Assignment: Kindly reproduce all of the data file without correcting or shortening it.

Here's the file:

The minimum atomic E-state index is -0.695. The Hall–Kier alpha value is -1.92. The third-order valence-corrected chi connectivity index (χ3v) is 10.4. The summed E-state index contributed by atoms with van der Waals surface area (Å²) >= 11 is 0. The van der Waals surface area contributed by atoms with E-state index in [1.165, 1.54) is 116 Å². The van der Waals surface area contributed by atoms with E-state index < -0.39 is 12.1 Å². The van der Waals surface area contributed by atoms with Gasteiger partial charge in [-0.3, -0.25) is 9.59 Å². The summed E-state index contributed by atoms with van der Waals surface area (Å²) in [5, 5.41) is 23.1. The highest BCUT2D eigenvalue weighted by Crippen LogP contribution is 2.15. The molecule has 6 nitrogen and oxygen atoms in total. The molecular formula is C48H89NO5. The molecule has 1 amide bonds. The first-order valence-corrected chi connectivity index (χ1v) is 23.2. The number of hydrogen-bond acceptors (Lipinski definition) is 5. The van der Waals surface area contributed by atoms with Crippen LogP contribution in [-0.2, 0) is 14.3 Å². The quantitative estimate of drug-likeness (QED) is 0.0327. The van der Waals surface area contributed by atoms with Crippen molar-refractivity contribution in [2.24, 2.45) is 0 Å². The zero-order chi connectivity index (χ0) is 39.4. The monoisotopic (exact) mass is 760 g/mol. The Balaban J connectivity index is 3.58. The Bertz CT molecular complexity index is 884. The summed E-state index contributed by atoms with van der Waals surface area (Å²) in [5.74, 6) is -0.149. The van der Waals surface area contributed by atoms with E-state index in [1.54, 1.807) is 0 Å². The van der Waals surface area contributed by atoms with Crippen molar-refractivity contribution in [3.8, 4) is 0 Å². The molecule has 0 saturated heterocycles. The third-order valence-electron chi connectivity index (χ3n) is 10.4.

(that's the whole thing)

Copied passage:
The minimum atomic E-state index is -0.695. The Hall–Kier alpha value is -1.92. The third-order valence-corrected chi connectivity index (χ3v) is 10.4. The summed E-state index contributed by atoms with van der Waals surface area (Å²) >= 11 is 0. The van der Waals surface area contributed by atoms with E-state index in [1.165, 1.54) is 116 Å². The van der Waals surface area contributed by atoms with E-state index < -0.39 is 12.1 Å². The van der Waals surface area contributed by atoms with Gasteiger partial charge in [-0.3, -0.25) is 9.59 Å². The summed E-state index contributed by atoms with van der Waals surface area (Å²) in [5, 5.41) is 23.1. The highest BCUT2D eigenvalue weighted by Crippen LogP contribution is 2.15. The molecule has 6 nitrogen and oxygen atoms in total. The molecular formula is C48H89NO5. The molecule has 1 amide bonds. The first-order valence-corrected chi connectivity index (χ1v) is 23.2. The number of hydrogen-bond acceptors (Lipinski definition) is 5. The van der Waals surface area contributed by atoms with Crippen LogP contribution in [-0.2, 0) is 14.3 Å². The quantitative estimate of drug-likeness (QED) is 0.0327. The van der Waals surface area contributed by atoms with Crippen molar-refractivity contribution in [2.24, 2.45) is 0 Å². The zero-order chi connectivity index (χ0) is 39.4. The monoisotopic (exact) mass is 760 g/mol. The Balaban J connectivity index is 3.58. The Bertz CT molecular complexity index is 884. The summed E-state index contributed by atoms with van der Waals surface area (Å²) in [5.74, 6) is -0.149. The van der Waals surface area contributed by atoms with E-state index in [1.54, 1.807) is 0 Å². The van der Waals surface area contributed by atoms with Crippen molar-refractivity contribution in [3.8, 4) is 0 Å². The molecule has 0 saturated heterocycles. The third-order valence-electron chi connectivity index (χ3n) is 10.4.